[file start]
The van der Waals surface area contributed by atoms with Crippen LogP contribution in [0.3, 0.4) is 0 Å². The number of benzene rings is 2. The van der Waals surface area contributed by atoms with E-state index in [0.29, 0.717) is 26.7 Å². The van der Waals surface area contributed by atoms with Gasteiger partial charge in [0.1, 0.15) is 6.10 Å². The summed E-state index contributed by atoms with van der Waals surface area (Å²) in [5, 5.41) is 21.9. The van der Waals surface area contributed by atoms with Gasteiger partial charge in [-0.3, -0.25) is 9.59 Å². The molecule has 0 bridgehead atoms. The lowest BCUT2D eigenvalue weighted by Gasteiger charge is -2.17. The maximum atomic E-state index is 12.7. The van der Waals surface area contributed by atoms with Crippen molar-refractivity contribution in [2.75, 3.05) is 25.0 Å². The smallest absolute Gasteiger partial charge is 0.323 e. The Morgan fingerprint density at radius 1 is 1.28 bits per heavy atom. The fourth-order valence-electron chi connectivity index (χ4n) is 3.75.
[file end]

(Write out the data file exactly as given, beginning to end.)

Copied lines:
The van der Waals surface area contributed by atoms with Crippen LogP contribution in [0.3, 0.4) is 0 Å². The number of benzene rings is 2. The van der Waals surface area contributed by atoms with E-state index in [0.29, 0.717) is 26.7 Å². The van der Waals surface area contributed by atoms with Gasteiger partial charge in [0.1, 0.15) is 6.10 Å². The summed E-state index contributed by atoms with van der Waals surface area (Å²) in [5, 5.41) is 21.9. The van der Waals surface area contributed by atoms with Gasteiger partial charge in [-0.3, -0.25) is 9.59 Å². The molecule has 0 bridgehead atoms. The lowest BCUT2D eigenvalue weighted by Gasteiger charge is -2.17. The maximum atomic E-state index is 12.7. The van der Waals surface area contributed by atoms with Crippen molar-refractivity contribution in [2.75, 3.05) is 25.0 Å². The smallest absolute Gasteiger partial charge is 0.323 e. The Morgan fingerprint density at radius 1 is 1.28 bits per heavy atom. The fourth-order valence-electron chi connectivity index (χ4n) is 3.75.